Sunday, May 2, 2021

Toronto Bridges - Part 2

The Halifax company, Cherubini Metal Workers, has been contracted to build four bridges for a new waterfront development in Toronto. The company is uniquely placed to build bridge structures with one of its plants on the Halifax waterfront, incorporating its own dock. The company has built bridges for locations all over North America, including deck replacement sections for the Angus L. Macdonald bridge in Halifax, several of which have been delivered by barge.

The first Toronto bridge, for Cherry Street North was shipped by barge last fall. See posts of October 24 and October 29. That structure, weighing 375 tonnes was built to carry LRT and pedestrians 57 meters to a new island to be named Villiers Island.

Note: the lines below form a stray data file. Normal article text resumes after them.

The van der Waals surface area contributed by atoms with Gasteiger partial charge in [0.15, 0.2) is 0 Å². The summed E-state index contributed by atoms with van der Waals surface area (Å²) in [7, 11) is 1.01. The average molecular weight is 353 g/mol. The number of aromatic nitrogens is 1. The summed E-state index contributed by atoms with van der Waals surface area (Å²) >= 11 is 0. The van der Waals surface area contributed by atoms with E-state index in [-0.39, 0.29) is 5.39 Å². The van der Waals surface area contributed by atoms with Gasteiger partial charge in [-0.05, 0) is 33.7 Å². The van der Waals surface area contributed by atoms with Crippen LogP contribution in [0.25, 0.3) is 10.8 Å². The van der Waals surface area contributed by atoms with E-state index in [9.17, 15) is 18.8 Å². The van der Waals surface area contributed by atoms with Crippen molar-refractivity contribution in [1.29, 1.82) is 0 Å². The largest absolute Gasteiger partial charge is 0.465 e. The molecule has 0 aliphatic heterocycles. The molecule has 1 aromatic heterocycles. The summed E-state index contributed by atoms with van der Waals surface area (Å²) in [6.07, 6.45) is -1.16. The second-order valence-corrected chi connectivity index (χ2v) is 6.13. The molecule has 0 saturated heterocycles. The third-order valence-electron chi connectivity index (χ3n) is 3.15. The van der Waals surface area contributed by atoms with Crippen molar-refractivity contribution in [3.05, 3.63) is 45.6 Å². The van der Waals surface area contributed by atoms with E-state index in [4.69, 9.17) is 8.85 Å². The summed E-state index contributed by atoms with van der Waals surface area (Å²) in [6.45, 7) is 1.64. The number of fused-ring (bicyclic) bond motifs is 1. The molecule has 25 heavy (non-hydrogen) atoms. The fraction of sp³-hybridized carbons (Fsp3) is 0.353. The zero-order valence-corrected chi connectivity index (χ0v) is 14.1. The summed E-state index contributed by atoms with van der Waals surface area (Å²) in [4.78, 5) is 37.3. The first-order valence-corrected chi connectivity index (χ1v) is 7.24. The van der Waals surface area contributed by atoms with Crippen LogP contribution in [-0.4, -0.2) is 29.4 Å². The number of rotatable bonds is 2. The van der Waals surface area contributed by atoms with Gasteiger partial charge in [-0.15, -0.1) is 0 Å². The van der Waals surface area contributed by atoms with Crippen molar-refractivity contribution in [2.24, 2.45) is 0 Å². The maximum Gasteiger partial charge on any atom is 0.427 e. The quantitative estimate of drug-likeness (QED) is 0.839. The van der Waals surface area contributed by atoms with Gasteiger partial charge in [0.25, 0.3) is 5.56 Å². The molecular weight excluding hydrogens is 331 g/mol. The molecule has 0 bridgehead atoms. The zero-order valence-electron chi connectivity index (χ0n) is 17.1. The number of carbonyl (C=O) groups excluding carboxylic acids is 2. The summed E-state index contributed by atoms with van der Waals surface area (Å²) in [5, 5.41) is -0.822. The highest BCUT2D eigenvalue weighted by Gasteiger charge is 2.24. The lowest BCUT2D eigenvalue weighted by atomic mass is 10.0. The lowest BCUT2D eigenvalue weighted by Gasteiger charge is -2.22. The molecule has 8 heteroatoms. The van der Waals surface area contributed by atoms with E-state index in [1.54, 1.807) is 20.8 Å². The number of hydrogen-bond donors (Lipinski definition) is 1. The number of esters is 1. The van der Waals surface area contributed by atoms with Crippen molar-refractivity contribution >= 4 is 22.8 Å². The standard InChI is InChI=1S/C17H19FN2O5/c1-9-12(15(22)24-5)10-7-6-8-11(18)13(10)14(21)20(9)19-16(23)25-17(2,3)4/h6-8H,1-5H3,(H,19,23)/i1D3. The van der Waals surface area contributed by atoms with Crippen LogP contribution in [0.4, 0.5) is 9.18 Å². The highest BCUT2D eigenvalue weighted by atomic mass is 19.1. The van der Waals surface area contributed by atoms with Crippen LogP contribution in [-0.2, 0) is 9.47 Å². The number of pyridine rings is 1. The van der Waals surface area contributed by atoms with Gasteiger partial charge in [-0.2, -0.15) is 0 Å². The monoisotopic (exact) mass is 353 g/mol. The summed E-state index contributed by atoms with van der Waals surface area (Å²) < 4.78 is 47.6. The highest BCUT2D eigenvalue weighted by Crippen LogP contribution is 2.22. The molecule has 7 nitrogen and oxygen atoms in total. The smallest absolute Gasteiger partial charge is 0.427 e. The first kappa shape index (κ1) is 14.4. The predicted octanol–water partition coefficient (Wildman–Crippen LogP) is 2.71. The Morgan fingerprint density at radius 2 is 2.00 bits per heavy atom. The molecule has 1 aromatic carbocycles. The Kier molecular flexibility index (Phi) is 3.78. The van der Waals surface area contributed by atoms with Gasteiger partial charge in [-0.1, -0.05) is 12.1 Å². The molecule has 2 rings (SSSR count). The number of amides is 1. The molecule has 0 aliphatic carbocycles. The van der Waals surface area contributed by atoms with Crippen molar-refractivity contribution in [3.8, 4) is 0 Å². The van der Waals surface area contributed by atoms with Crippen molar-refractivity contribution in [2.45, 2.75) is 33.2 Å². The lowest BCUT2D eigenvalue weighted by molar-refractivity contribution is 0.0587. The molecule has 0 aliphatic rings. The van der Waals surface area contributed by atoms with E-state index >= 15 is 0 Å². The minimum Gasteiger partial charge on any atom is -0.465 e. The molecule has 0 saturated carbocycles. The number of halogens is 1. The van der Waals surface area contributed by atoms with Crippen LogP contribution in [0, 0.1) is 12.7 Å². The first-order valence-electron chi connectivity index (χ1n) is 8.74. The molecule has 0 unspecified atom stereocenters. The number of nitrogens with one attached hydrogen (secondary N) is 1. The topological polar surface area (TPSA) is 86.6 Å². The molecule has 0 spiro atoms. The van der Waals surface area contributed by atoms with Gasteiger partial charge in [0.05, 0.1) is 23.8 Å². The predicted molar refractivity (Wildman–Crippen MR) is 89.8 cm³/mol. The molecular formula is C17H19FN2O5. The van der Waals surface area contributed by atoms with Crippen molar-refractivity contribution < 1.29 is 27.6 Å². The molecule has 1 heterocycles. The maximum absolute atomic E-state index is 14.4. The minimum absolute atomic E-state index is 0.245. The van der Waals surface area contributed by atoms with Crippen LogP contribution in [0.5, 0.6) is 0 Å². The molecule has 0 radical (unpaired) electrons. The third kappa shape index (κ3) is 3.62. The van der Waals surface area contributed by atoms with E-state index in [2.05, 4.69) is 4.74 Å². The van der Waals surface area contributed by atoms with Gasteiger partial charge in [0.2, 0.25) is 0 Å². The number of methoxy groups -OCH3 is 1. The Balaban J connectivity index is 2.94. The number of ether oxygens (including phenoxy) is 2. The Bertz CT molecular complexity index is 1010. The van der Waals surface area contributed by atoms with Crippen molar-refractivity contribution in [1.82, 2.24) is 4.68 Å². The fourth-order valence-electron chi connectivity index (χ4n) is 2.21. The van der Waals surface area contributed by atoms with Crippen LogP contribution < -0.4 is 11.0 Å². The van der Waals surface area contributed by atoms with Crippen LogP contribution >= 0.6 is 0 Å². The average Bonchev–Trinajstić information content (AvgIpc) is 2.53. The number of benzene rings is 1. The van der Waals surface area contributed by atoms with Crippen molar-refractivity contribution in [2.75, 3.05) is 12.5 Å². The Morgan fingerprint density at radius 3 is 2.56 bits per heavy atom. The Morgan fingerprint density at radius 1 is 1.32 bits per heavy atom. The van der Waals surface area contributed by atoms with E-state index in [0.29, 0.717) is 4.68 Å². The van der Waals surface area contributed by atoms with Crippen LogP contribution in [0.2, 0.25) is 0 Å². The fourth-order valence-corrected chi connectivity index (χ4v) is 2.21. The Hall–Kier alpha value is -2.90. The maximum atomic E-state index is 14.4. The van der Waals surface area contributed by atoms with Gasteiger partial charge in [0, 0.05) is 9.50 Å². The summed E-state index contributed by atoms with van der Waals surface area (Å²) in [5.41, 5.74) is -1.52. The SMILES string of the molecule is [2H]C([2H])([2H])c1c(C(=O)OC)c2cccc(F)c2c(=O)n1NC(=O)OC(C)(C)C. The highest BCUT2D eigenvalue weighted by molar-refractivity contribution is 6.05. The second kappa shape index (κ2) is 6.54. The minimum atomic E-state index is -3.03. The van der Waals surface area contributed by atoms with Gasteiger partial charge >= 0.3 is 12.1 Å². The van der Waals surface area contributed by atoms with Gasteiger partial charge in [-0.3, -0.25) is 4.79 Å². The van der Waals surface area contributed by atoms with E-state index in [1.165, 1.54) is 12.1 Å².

Today the second bridge was loaded aboard the same barge, Glovertown Spirit at Cherubini's dock in Eisner's Cove, between South Woodside and Shearwater.

With the tug Lois M holding the barge in line with the dock, the bridge is wheeled aboard using self-propelled modular transporters (SPMTs).

The bridge contract, estimated to be worth $100 million, consists of two 57 meter spans for Cherry Street North (the second of which will be for road traffic), one for Cherry Street South, 109 meters long, and one for Commissioners Street, 152 meters long (to be built in two sections). It is likely that two more of the bridges may be delivered this year. One unpainted unit is visible in the fabrication yard.

The arrows point at a portion of another bridge, still unpainted, just visible between some of Cherubini's buildings. (If you are sharp eyed you may see another ship spotter in the photo.)

All the bridges will be delivered in the same way, by tug and barge, using the St.Lawrence Seaway system to deliver the units to their precise destination.



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